Welcome to the Dollhouse


Welcome to the Dollhouse

Critics Consensus

An outstanding sophomore feature, Welcome to the Dollhouse sees writer-director Todd Solondz mining suburban teen angst for black, biting comedy.



Total Count: 51


Audience Score

User Ratings: 33,470
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Movie Info

An unpopular seventh-grade girl finds her life a living hell, thanks to the ridicule of her peers and the indifference of her family. This critically acclaimed, entirely unsentimental dark comedy depicts her struggles to survive this incredibly awkward age.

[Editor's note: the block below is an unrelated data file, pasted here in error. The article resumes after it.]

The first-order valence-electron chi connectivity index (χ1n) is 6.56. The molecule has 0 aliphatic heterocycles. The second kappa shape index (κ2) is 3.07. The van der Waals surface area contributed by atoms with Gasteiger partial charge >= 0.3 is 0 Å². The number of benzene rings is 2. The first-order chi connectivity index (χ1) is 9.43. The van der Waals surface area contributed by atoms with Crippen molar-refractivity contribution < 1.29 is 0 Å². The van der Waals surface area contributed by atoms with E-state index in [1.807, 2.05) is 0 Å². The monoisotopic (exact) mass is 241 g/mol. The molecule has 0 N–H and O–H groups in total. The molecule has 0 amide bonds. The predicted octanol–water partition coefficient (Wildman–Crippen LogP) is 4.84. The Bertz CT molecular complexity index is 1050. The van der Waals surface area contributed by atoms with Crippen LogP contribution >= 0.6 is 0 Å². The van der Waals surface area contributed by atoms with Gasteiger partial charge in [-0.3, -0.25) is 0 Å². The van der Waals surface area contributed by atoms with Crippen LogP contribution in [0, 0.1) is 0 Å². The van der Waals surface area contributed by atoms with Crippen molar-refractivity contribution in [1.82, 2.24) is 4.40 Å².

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Heather Matarazzo
as Dawn Wiener
Matthew Faber
as Mark Wiener
Daria Kalinina
as Missy Wiener
Angela Pietropinto
as Mrs. Wiener
Brendan Sexton III
as Brandon McCarthy
Bill Buell
as Mr. Wiener
Eric Mabius
as Steve Rodgers
Rica Martens
as Mrs. Grissom
Siri Howard
as Chrissy
Ken Leung
as Barry
Stacey Moseley
as Mary Ellen Moriarty
Will Lyman
as Mr. Edwards
Elizabeth Martin
as Mrs. Iannone
Zsanne Pitta
as Ginger Friedman
Richard Gould
as Mr. Kasdan
Beverly Hecht
as Steve's Girlfriend
Teddy Coluca
as Police Sergeant
Tommy Fager
as Tommy McCarthy
James M. O'Donoghue
as Mr. McCarthy
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Critic Reviews for Welcome to the Dollhouse

All Critics (51) | Top Critics (9)

Audience Reviews for Welcome to the Dollhouse

  • Oct 20, 2012